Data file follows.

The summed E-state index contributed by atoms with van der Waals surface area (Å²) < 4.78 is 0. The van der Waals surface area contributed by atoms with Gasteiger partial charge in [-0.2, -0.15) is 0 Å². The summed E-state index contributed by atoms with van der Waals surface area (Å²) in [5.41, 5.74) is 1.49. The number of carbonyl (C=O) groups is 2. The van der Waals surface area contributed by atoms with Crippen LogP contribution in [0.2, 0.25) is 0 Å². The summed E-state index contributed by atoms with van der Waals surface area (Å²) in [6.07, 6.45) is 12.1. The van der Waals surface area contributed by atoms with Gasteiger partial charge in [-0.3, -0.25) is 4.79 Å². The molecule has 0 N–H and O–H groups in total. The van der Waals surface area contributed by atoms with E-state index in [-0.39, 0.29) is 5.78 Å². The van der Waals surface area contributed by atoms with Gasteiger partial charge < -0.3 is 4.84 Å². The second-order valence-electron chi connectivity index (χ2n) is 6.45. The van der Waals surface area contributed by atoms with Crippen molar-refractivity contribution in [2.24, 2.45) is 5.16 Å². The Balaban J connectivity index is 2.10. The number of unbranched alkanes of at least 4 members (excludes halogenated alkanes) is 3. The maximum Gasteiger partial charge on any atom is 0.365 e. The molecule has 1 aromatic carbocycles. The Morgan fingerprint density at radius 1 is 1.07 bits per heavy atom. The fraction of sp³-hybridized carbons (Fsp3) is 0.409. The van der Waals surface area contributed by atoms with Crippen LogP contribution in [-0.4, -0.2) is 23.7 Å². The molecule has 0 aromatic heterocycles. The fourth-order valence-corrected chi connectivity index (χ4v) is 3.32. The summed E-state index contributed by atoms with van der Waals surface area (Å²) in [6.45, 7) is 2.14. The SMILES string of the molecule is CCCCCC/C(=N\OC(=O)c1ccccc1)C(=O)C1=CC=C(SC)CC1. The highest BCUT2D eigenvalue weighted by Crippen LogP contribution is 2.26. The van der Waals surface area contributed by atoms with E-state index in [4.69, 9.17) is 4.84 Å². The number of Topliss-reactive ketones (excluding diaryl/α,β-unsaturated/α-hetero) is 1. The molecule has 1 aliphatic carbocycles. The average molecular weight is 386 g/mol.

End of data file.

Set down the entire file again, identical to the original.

The summed E-state index contributed by atoms with van der Waals surface area (Å²) < 4.78 is 0. The van der Waals surface area contributed by atoms with Gasteiger partial charge in [-0.2, -0.15) is 0 Å². The summed E-state index contributed by atoms with van der Waals surface area (Å²) in [5.41, 5.74) is 1.49. The number of carbonyl (C=O) groups is 2. The van der Waals surface area contributed by atoms with Crippen LogP contribution in [0.2, 0.25) is 0 Å². The summed E-state index contributed by atoms with van der Waals surface area (Å²) in [6.07, 6.45) is 12.1. The van der Waals surface area contributed by atoms with Gasteiger partial charge in [-0.3, -0.25) is 4.79 Å². The molecule has 0 N–H and O–H groups in total. The van der Waals surface area contributed by atoms with E-state index in [-0.39, 0.29) is 5.78 Å². The van der Waals surface area contributed by atoms with Gasteiger partial charge < -0.3 is 4.84 Å². The second-order valence-electron chi connectivity index (χ2n) is 6.45. The van der Waals surface area contributed by atoms with Crippen molar-refractivity contribution in [2.24, 2.45) is 5.16 Å². The Balaban J connectivity index is 2.10. The number of unbranched alkanes of at least 4 members (excludes halogenated alkanes) is 3. The maximum Gasteiger partial charge on any atom is 0.365 e. The molecule has 1 aromatic carbocycles. The Morgan fingerprint density at radius 1 is 1.07 bits per heavy atom. The fraction of sp³-hybridized carbons (Fsp3) is 0.409. The van der Waals surface area contributed by atoms with Crippen LogP contribution in [-0.4, -0.2) is 23.7 Å². The molecule has 0 aromatic heterocycles. The fourth-order valence-corrected chi connectivity index (χ4v) is 3.32. The summed E-state index contributed by atoms with van der Waals surface area (Å²) in [6.45, 7) is 2.14. The SMILES string of the molecule is CCCCCC/C(=N\OC(=O)c1ccccc1)C(=O)C1=CC=C(SC)CC1. The highest BCUT2D eigenvalue weighted by Crippen LogP contribution is 2.26. The van der Waals surface area contributed by atoms with E-state index in [4.69, 9.17) is 4.84 Å². The number of Topliss-reactive ketones (excluding diaryl/α,β-unsaturated/α-hetero) is 1. The molecule has 1 aliphatic carbocycles. The average molecular weight is 386 g/mol.